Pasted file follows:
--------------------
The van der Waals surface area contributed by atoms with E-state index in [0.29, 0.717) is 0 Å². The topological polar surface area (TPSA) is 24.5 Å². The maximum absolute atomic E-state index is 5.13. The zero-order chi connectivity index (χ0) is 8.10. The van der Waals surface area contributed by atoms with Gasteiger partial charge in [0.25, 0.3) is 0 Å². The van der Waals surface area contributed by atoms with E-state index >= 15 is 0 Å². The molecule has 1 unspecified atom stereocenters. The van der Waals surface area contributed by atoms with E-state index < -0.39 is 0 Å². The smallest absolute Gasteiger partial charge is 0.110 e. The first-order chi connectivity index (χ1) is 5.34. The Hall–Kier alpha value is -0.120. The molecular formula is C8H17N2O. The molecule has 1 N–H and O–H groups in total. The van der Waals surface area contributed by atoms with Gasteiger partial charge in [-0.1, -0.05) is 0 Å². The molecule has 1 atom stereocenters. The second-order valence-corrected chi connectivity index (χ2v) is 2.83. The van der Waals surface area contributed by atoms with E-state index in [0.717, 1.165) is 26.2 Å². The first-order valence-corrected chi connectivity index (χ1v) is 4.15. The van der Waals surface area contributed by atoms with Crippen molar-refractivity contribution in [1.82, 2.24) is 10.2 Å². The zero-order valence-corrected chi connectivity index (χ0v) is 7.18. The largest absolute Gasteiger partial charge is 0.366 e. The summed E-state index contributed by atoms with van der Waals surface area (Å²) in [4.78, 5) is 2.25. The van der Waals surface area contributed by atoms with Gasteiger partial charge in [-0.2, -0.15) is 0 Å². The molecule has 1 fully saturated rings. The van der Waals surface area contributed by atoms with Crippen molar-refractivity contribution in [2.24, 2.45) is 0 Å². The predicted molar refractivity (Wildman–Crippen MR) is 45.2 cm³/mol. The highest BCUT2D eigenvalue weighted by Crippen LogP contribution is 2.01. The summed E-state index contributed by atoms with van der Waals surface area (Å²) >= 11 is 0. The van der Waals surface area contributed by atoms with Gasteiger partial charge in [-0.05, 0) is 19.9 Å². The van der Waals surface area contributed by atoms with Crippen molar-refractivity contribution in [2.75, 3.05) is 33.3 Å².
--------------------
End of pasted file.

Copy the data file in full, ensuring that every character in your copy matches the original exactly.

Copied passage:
The van der Waals surface area contributed by atoms with E-state index in [0.29, 0.717) is 0 Å². The topological polar surface area (TPSA) is 24.5 Å². The maximum absolute atomic E-state index is 5.13. The zero-order chi connectivity index (χ0) is 8.10. The van der Waals surface area contributed by atoms with Gasteiger partial charge in [0.25, 0.3) is 0 Å². The van der Waals surface area contributed by atoms with E-state index >= 15 is 0 Å². The molecule has 1 unspecified atom stereocenters. The van der Waals surface area contributed by atoms with E-state index < -0.39 is 0 Å². The smallest absolute Gasteiger partial charge is 0.110 e. The first-order chi connectivity index (χ1) is 5.34. The Hall–Kier alpha value is -0.120. The molecular formula is C8H17N2O. The molecule has 1 N–H and O–H groups in total. The van der Waals surface area contributed by atoms with Gasteiger partial charge in [-0.1, -0.05) is 0 Å². The molecule has 1 atom stereocenters. The second-order valence-corrected chi connectivity index (χ2v) is 2.83. The van der Waals surface area contributed by atoms with E-state index in [0.717, 1.165) is 26.2 Å². The first-order valence-corrected chi connectivity index (χ1v) is 4.15. The van der Waals surface area contributed by atoms with Crippen molar-refractivity contribution in [1.82, 2.24) is 10.2 Å². The zero-order valence-corrected chi connectivity index (χ0v) is 7.18. The largest absolute Gasteiger partial charge is 0.366 e. The summed E-state index contributed by atoms with van der Waals surface area (Å²) in [4.78, 5) is 2.25. The van der Waals surface area contributed by atoms with Gasteiger partial charge in [-0.2, -0.15) is 0 Å². The molecule has 1 fully saturated rings. The van der Waals surface area contributed by atoms with Crippen molar-refractivity contribution in [2.24, 2.45) is 0 Å². The predicted molar refractivity (Wildman–Crippen MR) is 45.2 cm³/mol. The highest BCUT2D eigenvalue weighted by Crippen LogP contribution is 2.01. The summed E-state index contributed by atoms with van der Waals surface area (Å²) >= 11 is 0. The van der Waals surface area contributed by atoms with Gasteiger partial charge in [-0.05, 0) is 19.9 Å². The van der Waals surface area contributed by atoms with Crippen molar-refractivity contribution in [2.75, 3.05) is 33.3 Å².